There’s really no going back now.
Sounds of the demolition of Vernon’s historic Civic Arena, which started in October, ring out for blocks.
Upon closer inspection, you likely wouldn’t recognize it as the 80-year-old building — the oldest such facility in the Okanagan — that housed the 1956 Allan Cup Canadian Senior Hockey Championship, rock concerts, boy scout ice jamborees, legendary basketball team the Harlem Globetrotters, and has been the permanent home of the Vernon Coca-Cola Classic Pee Wee Invitational Hockey Tournament during the Vernon Winter Carnival since the tournament’s inception in the 1970s.
The project manager of civic arena demolition Benny Nugent weighed in regarding the process.
“The front portion didn’t come down in the way I would have liked but it’s a lot of trial and error here because it’s an old building and it was built in 1937, it’s hard to tell at first. We have had an architect here throughout and now we know exactly how the structure is going to come down and have the rest of the plan mapped out.”
Reports indicated given the state of the 80-year-old building, reuse was deemed challenging and very costly — it would require significant upgrades in order to repurpose it.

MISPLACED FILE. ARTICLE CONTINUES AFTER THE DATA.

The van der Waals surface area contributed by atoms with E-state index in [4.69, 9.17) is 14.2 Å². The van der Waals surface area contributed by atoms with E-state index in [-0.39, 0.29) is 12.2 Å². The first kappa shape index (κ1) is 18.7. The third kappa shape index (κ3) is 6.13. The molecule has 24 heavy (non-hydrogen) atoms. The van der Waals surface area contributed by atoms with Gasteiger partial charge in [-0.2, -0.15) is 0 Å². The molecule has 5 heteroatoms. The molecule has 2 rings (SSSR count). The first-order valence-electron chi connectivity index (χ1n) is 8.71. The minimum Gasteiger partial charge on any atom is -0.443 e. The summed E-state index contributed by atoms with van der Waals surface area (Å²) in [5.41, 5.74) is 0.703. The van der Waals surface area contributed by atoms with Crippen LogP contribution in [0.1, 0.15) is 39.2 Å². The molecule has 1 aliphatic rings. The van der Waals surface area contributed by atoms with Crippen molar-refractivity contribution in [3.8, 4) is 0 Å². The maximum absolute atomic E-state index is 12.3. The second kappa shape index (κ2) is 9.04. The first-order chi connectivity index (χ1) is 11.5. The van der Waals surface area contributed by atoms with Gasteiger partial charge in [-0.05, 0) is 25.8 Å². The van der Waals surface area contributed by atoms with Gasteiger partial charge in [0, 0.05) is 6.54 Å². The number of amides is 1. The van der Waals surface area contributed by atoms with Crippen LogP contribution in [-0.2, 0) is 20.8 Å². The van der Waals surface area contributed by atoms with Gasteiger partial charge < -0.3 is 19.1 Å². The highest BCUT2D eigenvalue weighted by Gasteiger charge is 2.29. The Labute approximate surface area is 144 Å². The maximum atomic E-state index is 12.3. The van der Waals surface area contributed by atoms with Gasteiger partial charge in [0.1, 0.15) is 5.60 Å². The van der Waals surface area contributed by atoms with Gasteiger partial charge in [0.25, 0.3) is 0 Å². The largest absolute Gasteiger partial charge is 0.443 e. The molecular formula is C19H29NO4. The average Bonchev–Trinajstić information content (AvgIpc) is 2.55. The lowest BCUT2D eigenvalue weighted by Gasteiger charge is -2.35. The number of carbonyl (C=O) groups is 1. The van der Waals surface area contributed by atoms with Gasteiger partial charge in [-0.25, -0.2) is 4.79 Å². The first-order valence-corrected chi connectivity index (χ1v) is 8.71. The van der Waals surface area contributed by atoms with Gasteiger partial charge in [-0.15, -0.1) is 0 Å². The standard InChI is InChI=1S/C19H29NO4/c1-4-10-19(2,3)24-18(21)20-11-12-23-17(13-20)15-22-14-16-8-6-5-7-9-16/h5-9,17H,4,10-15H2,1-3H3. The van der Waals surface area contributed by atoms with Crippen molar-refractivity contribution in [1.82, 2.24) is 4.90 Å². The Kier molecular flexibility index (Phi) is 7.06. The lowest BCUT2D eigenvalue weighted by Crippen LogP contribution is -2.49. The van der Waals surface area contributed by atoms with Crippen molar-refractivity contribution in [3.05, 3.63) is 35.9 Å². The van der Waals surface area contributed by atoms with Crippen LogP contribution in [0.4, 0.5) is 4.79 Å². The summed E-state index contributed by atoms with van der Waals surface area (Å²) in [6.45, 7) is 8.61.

The beams of the building have been a hot topic of conversation since the decision to tear down the building last November. Council proposed the demolition process include the salvage and reuse of materials, specifically the big timber trusses in the building.
“The beams will not be used as tresses again because they are too difficult to take down in one swoop and it would be a burden on the taxpayer to try and disassemble and then reassemble them but we want to save them as best we can,” said Nugent. “So once we get this all cleaned up, we’re going to section the tresses into manageable pieces that won’t damage them so we can reuse them because it’s a very high-quality wood that you wouldn’t come across very often.”
Workers can be seen on site, going through parts that have already come down and separating them into various raw materials so as to recycle them properly; specifically removing screws and other materials embedded into the wood.
“It should be relatively smooth from here,” Nugent said, predicting they should have the structure completely down within a few weeks.
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